A Success Story: An Interview with Lindsey Reynolds

Lindsey Reynolds is the new(ish) Art Librarian at the Birmingham Museum of Art, in Birmingham, Alabama (http://www.artsbma.org). She’s graciously agreed to answer some questions for us here at ArLiSNAP.

Lindsey-Reynolds_sq_web-375x375

Can you tell us a little bit about your background and your current position?

I got my MLIS degree from the University of Alabama in December 2011. I was fortunate to receive the ARLIS/NA internship award that year, so I went to New York in the Spring of 2012 to intern with the New York Art Resources Consortium (MoMA, the Frick, and the Brooklyn Museum libraries). After that, I took an archiving job at an architecture firm in Atlanta. In mid-2013 I went back to New York to work at the Whitney as the Library Assistant. And last September I started as the Librarian at the Birmingham Museum of Art.

What drew you to this position and art librarianship in general?

I had frequented the BMA as a student and really respected their permanent collection. I enjoy being at a smaller institution – I’ve gotten to know all of my colleagues and get to work on more museum-wide projects. The museum has recently challenged itself to grow from a regional clearing house for travelling exhibitions to a nationally-recognized and locally relevant museum, producing our own exhibitions and providing a socially-engaged, creative platform for our community. I’m excited to be a part of that change.

What are your main roles/duties at your current position?

I have a few interns and volunteers, but I’m the only librarian at the museum which means I am responsible for both the library collection and the institutional archives. So far I’ve been getting familiar with the collection and doing some housekeeping. I’m planning a stacks shift for the summer, and am working on a records retention policy for the museum which will hopefully help to grow our institutional archive. I’m most excited to start acquiring artist’s books.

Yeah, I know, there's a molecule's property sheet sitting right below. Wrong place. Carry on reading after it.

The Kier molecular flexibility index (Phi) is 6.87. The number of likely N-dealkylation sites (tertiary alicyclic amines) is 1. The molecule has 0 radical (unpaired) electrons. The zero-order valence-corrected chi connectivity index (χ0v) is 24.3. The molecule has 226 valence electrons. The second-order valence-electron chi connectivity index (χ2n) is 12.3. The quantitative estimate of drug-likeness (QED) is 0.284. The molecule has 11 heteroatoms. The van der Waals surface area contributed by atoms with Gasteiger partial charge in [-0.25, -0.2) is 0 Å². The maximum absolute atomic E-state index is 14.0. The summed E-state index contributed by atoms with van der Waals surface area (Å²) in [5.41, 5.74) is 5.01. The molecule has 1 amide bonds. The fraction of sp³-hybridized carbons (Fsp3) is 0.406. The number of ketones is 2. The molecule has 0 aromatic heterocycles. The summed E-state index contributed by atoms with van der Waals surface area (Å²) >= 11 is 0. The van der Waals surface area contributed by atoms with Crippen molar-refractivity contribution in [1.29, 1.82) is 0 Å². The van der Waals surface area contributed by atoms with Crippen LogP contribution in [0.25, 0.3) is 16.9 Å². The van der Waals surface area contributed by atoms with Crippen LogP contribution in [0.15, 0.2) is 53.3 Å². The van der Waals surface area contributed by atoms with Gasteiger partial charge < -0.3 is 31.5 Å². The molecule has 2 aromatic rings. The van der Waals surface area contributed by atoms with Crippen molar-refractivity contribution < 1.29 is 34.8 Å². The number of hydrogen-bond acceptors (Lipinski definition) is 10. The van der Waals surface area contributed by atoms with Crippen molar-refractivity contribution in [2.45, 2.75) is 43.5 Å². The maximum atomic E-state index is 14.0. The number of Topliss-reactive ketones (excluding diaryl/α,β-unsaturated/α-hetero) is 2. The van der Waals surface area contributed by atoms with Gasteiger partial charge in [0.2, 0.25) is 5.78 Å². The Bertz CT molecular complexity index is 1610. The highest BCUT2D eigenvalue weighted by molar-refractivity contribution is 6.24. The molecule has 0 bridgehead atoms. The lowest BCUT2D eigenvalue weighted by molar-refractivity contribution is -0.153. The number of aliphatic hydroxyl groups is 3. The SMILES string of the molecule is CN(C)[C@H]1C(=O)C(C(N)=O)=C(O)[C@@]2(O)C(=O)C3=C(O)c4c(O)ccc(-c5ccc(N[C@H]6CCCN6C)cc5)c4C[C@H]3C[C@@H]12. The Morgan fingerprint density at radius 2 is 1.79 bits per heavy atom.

What is a typical day like for you?

My days vary tremendously, that’s one of my favorite parts of the job. Since I’m the only one, I can really tailor my day to suit my moods – some days I do a little bit of everything (policy writing, outreach, reference, acquisitions), other days I dedicate to one task (cataloging or processing usually), and other days I have so many meetings that I hardly get to sit down at my desk!

What were/are some challenges for you as a new art librarian? Are these related to larger challenges in art librarianship?

At first my biggest challenge felt like finding a job. Now that I’ve tried a few, I think one of the biggest challenges for me, and for museum libraries in general, is staying relevant and visible to my colleagues and to the public. It can be hard to push for more funding since libraries don’t typically generate income – I see it as an opportunity for creativity and collaboration.

What are the most important things emerging art librarians should know?

There are so many opportunities out there! Look around and find a career path that suits you (see the “New Voices in the Profession” panel at the ARLIS/NA conference if you need ideas!)

When you’re applying for jobs pay attention to where the library falls in an institution’s hierarchy – it can tell you a lot about the institution’s priorities and their commitment to the library/archives department.

Just for fun – what is your favorite library? Work of art or artist?

Oh geez – those are unanswerable questions. I’m pretty enamored with Etel Adnan’s work lately. I had never seen her artist’s books until the Whitney Biennial last year, and I think they’re great. I also really enjoy the things that the Office of Culture and Design are doing in the Philippines, especially the Manila Review. They are using publications as a platform for community engagement and are a great example of what social practitioners can achieve and keeping a sense of humor throughout it all.

Job Posting: Reference Librarian – SCAD, Savannah, GA

The Savannah School of Art and Design is seeking applicants for the position of Reference Librarian.

This position works with Reference Department staff and other library staff members to assist students, faculty and staff in their research and instruction needs. The Reference Librarian also assists in the promotion of library collections and services to the SCAD Community.